Abridged King John/#1/Background/Act 1, Scene 1.1

King John, his mother, Queen Eleanor, and Chatillion, an
ambassador from France, in London representing the French King, are on
stage.  The year is 1200 AD.  King John says “Chatillion, what does France
want with us?”  The ambassador says
“Through me, the King of France speaks to the borrowed majesty of
England.”  Eleanor says “borrowed
majesty.”  King John says “Silence, good
mother.”  Chatillion says “Philip of
France lays most lawful claim to this fair island, and puts the same into young
Arthur’s hand, thy nephew and right royal sovereign.”  John was Queen Eleanor’s (and her late
husband, King Henry II’s) fourth son, their only surviving son.  Richard I, their second son, had succeeded
Henry II at the time of his death in 1189.
Richard I had died in 1199, King John succeeding him.  Richard I’s older brother, Henry, had died in
1183. Geoffrey, their third son, had died in 1886, but had left a son, Arthur
Plantagenet, a young man now living in France with his mother, Constance,
Geoffrey’s widow.  And Constance is a
friend of Philip of France and is ambitious for her son.  Succession issues were not always easily
settled.  King John says to Chatillion
“What follows if we disallow of this?”
Chatillion replies “The forceful command of fierce and bloody war.”  King John says “Depart in peace.  The thunder of my cannon shall be heard.  Farewell, Chatillion.”  Aside, Queen Eleanor says “Have I not said
how that ambition Constance would not cease till she had kindled the King of
France upon the right and interest of her son.”
King John says aside to her “Our strong possession and our right for
us.”  Aside, she says “Your strong
possession much more than your right, or else it must go wrong with you and
me.”  A Sheriff enters and speaks to
Essex, an aide to the king.  Essex says
to King John “My liege, here is the strangest controversy come to be judged by
you.  Shall I produce the men?”  King John says “Let them approach.”  The Sheriff exits.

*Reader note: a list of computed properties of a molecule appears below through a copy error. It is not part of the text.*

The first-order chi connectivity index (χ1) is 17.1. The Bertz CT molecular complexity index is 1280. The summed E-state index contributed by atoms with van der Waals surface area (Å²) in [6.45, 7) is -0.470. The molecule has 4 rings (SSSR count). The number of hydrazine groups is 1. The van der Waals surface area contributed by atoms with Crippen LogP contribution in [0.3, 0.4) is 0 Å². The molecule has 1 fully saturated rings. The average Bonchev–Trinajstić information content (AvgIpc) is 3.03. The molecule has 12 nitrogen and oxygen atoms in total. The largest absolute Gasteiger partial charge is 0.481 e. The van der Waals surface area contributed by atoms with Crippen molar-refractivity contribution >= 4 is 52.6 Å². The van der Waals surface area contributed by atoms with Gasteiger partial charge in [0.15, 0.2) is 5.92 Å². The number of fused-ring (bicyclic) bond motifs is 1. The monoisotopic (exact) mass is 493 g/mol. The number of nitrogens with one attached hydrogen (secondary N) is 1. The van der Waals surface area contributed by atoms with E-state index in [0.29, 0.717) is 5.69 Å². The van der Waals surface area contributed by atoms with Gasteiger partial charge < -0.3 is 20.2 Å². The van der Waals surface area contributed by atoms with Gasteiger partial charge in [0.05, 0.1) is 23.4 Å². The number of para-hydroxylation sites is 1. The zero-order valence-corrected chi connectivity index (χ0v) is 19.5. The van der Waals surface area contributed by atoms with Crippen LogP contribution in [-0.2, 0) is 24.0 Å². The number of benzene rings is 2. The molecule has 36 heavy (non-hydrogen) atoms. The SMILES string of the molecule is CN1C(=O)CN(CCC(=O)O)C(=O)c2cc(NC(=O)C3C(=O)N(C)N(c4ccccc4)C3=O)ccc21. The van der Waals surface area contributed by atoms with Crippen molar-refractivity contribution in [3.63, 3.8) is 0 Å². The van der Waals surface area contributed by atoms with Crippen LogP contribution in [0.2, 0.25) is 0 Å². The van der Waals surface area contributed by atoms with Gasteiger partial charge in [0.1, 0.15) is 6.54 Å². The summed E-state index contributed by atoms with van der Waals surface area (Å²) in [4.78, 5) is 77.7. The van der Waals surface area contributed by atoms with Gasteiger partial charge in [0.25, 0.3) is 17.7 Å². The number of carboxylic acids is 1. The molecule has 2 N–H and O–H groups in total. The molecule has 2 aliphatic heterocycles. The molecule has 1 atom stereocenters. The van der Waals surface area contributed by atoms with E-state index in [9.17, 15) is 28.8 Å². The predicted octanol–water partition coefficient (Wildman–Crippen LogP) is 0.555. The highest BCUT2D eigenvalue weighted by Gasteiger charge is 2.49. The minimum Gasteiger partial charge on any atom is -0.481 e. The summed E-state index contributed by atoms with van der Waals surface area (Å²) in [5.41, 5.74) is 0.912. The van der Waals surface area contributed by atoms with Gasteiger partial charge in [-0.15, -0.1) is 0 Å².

Abridged King John/#2/Relationships/Act 1, Scene 1.2

Robert and Philip Faulconbridge enter.  King John asks ‘What men are you?”  Philip says “I am the eldest son, as I suppose,
to Robert Faulconbridge.”  King John
turns to Robert and asks “What art thou?”
Robert replies “The son and heir to that same Faulconbridge.”  The King assumes the young men had different
mothers, saying to Philip that “you came not of one mother then, it
seems.”  Philip says “Most certain of one
mother, mighty king, and, as I think, one father.”  Queen Eleanor cries “Out, rude man!  Thou dost shame thy mother.”  Philip says “I, madam?  No, I have no reason for it.  That is my brother’s plea, and none of
mine.”  King John says to Philip “Why,
being younger born, doth he lay claim to thine inheritance?”  Philip says “I know not why, except to get
the land.  But once he slandered me with
bastardy.  Whether I be as true begot or
no, that I lay to my mother’s responsibility.
Compare our faces and be judge yourself.
This son looks like his father, if old Sir Robert did beget us
both.”  Aside, Queen Eleanor says “He
hath characteristics of Coeur de Lion’s face (Richard I, John’s older
brother).  Aside, King John says “Mine
eye hath well examined his parts and find them perfect Richard.”  King John says to Robert “What doth move you
to claim your brother’s land?”  Robert
says “My gracious liege, your brother did employ my father much.”  Philip jumps in, saying “Well, sir, by this
you cannot get my land.  Your tale must
be how he employed my mother.”

Abridged King John/#3/Revelation/Act 1, Scene 1.3

Robert Faulconbridge says to King John, “Your brother
dispatched my father in an embassy to Germany, there with the Emperor.  But truth is truth: large lengths of seas
between my father and mother lay, as I have heard my father speak, when this
same lusty gentleman was got.  Upon his
deathbed he by will bequeathed his lands to me, and took it on his death that
this my mother’s son was none of his.
Then, good my liege, let me have what is mine, my father’s land, as was
my father’s will.”   King John says to
Robert “Sirrah, your brother is legitimate.
Tell me how your father claimed this son for his?  Your father might have kept this calf, bred
from his cow, from the world; in sooth he might.  Then if he were my brother’s, my brother